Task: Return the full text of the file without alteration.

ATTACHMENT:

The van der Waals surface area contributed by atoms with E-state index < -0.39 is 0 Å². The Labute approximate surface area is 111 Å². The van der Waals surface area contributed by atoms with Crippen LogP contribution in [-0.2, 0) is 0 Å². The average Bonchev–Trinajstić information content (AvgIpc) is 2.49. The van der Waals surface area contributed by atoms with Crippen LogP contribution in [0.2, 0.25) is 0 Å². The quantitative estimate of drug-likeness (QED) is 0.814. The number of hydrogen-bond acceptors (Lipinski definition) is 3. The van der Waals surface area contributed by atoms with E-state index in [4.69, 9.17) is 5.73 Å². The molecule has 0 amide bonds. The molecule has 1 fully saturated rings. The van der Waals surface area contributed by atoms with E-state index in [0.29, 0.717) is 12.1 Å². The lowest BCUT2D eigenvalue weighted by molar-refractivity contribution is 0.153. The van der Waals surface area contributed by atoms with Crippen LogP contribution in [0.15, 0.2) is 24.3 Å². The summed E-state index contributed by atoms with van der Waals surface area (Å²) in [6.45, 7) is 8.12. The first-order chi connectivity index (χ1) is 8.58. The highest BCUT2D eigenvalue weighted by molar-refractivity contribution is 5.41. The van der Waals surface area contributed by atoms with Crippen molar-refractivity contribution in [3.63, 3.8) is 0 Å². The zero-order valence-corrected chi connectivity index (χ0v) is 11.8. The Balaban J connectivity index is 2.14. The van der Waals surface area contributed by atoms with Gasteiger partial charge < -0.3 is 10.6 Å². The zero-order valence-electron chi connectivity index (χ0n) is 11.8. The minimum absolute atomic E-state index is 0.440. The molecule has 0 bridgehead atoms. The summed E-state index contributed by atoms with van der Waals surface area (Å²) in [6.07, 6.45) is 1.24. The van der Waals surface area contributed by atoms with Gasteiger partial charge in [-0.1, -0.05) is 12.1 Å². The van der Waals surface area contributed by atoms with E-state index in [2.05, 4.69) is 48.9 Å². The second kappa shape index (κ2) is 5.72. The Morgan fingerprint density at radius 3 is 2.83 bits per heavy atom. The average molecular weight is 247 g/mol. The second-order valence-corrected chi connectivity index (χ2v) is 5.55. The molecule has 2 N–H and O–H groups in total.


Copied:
The van der Waals surface area contributed by atoms with E-state index < -0.39 is 0 Å². The Labute approximate surface area is 111 Å². The van der Waals surface area contributed by atoms with Crippen LogP contribution in [-0.2, 0) is 0 Å². The average Bonchev–Trinajstić information content (AvgIpc) is 2.49. The van der Waals surface area contributed by atoms with Crippen LogP contribution in [0.2, 0.25) is 0 Å². The quantitative estimate of drug-likeness (QED) is 0.814. The number of hydrogen-bond acceptors (Lipinski definition) is 3. The van der Waals surface area contributed by atoms with E-state index in [4.69, 9.17) is 5.73 Å². The molecule has 0 amide bonds. The molecule has 1 fully saturated rings. The van der Waals surface area contributed by atoms with E-state index in [0.29, 0.717) is 12.1 Å². The lowest BCUT2D eigenvalue weighted by molar-refractivity contribution is 0.153. The van der Waals surface area contributed by atoms with Crippen LogP contribution in [0.15, 0.2) is 24.3 Å². The summed E-state index contributed by atoms with van der Waals surface area (Å²) in [6.45, 7) is 8.12. The first-order chi connectivity index (χ1) is 8.58. The highest BCUT2D eigenvalue weighted by molar-refractivity contribution is 5.41. The van der Waals surface area contributed by atoms with Crippen molar-refractivity contribution in [3.63, 3.8) is 0 Å². The zero-order valence-corrected chi connectivity index (χ0v) is 11.8. The Balaban J connectivity index is 2.14. The van der Waals surface area contributed by atoms with Gasteiger partial charge < -0.3 is 10.6 Å². The zero-order valence-electron chi connectivity index (χ0n) is 11.8. The minimum absolute atomic E-state index is 0.440. The molecule has 0 bridgehead atoms. The summed E-state index contributed by atoms with van der Waals surface area (Å²) in [6.07, 6.45) is 1.24. The van der Waals surface area contributed by atoms with Gasteiger partial charge in [-0.1, -0.05) is 12.1 Å². The van der Waals surface area contributed by atoms with E-state index in [2.05, 4.69) is 48.9 Å². The second kappa shape index (κ2) is 5.72. The Morgan fingerprint density at radius 3 is 2.83 bits per heavy atom. The average molecular weight is 247 g/mol. The second-order valence-corrected chi connectivity index (χ2v) is 5.55. The molecule has 2 N–H and O–H groups in total.